Virginia Apples

The 2013 Apple Season is over


Another Apple picking Season has come to and end in Virginia.  Notice we said "apple picking season".  Because some apples are still available and many markets are still open.  Of course, it is always Apple Cider season. Check the tab above " Orchards and More" for Orchard markets near you, for growers who pack and ship fruit and for the Apple Cideries who may be open for tours and tastings.   

Most orchards are now trimming trees, cultivating and getting the crop ready for next year.   This is also the time of year when growers associations schedule their annual education meetings.  If you are a grower or in a related field, check out the tab at the right side bar for the registration information for the Virginia State Horticultural Society Annual meeting.  This year for the first time, it is being held in conjunction with the Pennsylvania Fruit and Vegetable Meeting in Hershey, Pennsylvania.  A great opportunity to meet old friends, make some new ones and learn at the same time!

Keep watch on our site here for information about Virginia Apples.



The earliest settlers to the New World found a profusion of native fruits. The native Virginia apple was small bitter crab apple. This apple was introduced from Europe around 1622 when the Virginia Company sent seedlings from European apples. A new settler’s first act was to clear the land, build a cabin and plant their garden and an apple orchard. In fact, the law required that for every five hundred acres granted to them, settlers were “to enclose and fence a quarter of acre of land near his home for a food source for baking and cooking and gardens and an orchard”1 Thus the Virginia apple industry was born!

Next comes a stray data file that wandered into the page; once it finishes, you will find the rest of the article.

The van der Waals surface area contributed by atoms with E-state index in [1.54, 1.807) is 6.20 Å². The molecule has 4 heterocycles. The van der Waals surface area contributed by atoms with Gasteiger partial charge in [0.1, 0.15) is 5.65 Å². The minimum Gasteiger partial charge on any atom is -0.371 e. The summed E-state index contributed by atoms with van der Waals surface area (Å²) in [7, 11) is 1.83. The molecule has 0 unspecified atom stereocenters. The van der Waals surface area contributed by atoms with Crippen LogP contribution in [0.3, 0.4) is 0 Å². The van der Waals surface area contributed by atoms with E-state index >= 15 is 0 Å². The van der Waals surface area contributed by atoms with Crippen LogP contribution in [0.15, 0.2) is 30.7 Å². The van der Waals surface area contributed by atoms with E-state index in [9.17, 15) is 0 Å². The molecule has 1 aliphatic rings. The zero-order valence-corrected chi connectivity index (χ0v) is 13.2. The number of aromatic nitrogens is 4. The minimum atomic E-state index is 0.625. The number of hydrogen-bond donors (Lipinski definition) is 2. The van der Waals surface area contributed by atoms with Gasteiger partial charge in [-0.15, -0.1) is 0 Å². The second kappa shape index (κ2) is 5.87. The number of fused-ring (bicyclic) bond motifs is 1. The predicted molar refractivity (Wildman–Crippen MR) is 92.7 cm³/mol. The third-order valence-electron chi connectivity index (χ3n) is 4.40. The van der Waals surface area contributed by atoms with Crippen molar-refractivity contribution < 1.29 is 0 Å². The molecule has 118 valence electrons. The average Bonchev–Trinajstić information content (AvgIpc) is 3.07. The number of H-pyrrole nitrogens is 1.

Virginia’s climate of warm days and cool nights and consistent rainfall were ideal for apple growing. Apples were an important crop for the new settlers. They provided cider, the beverage of choice, feed for the livestock, and a food source for baking and cooking. Today Virginia’s apple industry continues and we invite you to tour our website, visit our orchards, taste the apple varieties of our state and learn about more about Virginia’s apple heritage.

Apple Availability Dates


Red Delicious
September 7

Golden Delicious
September 10

Granny Smith
Mid October

Rome Beauty
Early October

Mid October
Pink Lady®

York Imperial
Early/mid October
Ginger Gold
August 14
Mid October
August 24
Late October
Early September
mid September

An Apple a Day Keeps the Doctor Away

Nutrition Facts About Virginia Apples
The homespun wisdom about apples is proving itself true in the lab. Not only are apples low in calories and high in fiber, but nutritionists and scientists are finding that apples can prevent health problems or at least reduce health risks our bodies face everyday. It's their preventative and curative properties that are capturing the spotlight in numerous studies around the world. Some of the studies have found: